Farmers and forest landowners will want to plan ahead and sign-up early for United States Department of Agriculture (USDA) conservation funding. Eric Allness, USDA Natural Resources Conservation Service (NRCS) Acting State Conservationist in Wisconsin, announced farmers and forest landowners interested in Environmental Quality Incentives Program (EQIP) or Regional Conservation Partnership Program (RCPP) producer contracts need to apply by May 20, 2022, for a second round of funding in fiscal year 2022.
Although NRCS accepts applications year-round, please apply NOW for a second round of fiscal year 2022 funding consideration. Applications are being taken at all USDA Service Centers in Wisconsin. Applications received after May 20 will automatically be deferred to the next funding cycle.
EQIP and RCPP are the primary programs available to farmers and landowners for farm and woodland conservation work, offering payments for more than 120 basic conservation practices. Last year, Wisconsin NRCS invested $33 million in conservation practices through EQIP and RCPP practices.
“The Farm Bill allows NRCS to support conservation that ensures cost-effective financial assistance for improved soil health, water and air quality and other natural resources benefits,” said Allness. “By getting EQIP or RCPP applications in early, NRCS staff will have time to assist in planning conservation practice needs.”
All eligible applications received by May 20, 2022, will be evaluated, prioritized and ranked for funding in 2022. Farmers may contact their local USDA Service Center to get started on producer eligibility and planning. Allness reminds farmers who are interested in practices that may require permits, such as manure storage or streambank restoration, to begin planning and seeking permits as soon as possible. Applicants with shovel-ready projects (designs completed and permit applications submitted) will receive a higher ranking in select fund pools.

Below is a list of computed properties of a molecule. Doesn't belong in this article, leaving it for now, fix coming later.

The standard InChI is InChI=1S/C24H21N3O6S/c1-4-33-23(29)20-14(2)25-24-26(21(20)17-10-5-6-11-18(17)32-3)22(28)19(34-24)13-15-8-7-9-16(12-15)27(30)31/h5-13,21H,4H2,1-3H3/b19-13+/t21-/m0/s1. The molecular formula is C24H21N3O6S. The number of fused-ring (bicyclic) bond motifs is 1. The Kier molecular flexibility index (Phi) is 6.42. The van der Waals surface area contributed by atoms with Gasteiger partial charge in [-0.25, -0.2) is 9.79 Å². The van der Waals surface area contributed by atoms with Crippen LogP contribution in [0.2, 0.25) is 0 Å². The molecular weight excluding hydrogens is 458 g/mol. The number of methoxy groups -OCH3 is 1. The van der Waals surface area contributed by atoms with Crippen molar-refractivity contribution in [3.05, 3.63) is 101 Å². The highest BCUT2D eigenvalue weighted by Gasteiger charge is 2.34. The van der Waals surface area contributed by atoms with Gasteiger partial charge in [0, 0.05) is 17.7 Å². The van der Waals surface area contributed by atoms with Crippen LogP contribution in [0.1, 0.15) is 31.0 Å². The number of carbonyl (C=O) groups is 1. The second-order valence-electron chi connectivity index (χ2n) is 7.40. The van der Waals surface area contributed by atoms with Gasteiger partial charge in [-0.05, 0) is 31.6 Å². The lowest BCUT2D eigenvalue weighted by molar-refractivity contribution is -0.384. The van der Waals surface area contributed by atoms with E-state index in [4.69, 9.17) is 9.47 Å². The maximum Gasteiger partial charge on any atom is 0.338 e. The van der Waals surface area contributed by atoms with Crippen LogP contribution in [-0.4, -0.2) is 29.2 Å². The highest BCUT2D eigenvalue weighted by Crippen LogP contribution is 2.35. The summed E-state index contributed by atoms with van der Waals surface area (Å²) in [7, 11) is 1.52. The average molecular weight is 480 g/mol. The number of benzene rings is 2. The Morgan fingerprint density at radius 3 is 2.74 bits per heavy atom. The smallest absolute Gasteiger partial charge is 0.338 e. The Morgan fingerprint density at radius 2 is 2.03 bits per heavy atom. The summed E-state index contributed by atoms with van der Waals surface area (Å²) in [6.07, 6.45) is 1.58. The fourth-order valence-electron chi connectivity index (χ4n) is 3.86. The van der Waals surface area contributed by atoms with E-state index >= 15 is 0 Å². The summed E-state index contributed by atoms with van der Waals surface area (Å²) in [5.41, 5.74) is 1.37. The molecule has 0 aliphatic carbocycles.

Sign-up for several special initiatives focusing on conservation efforts. Special sign-up opportunities are open for Climate Smart Agriculture & Forestry, as well as several landscape-based initiatives. Special initiatives are available for Beginning Farmer, Socially Disadvantaged and other historically underserved producers, such as Tribes, at increased payment rates. All offer technical and financial assistance through EQIP or RCPP.
Climate Smart Agriculture & Forestry: A sub-set of practices for reducing greenhouse gas emissions, sequestering carbon and ultimately mitigating the impacts of climate change. The benefits are two-fold: producers improve the health, productivity, resiliency and profitability of their operations while mitigating the impacts of climate change for our entire nation.
Conservation Planning Activities (CPA), Design Implementation Activities (DIA) and Conservation Evaluation and Monitoring Activities (CEMA): CPAs: Activities that result in a conservation plan documenting client decisions regarding selected alternatives including identification of desired primary and supporting practices that the client would like to use to treat identified resource concerns. DIAs: Activities that allow for development of specific practice designs, management prescriptions, or other instructions that allow the client to implement the conservation practice or system of conservation practices. CEMAs: Activities that include evaluation, monitoring, testing, or assessment for a specific purpose, to complete practice implementation requirements, or to determine the effectiveness of conservation practices and activities.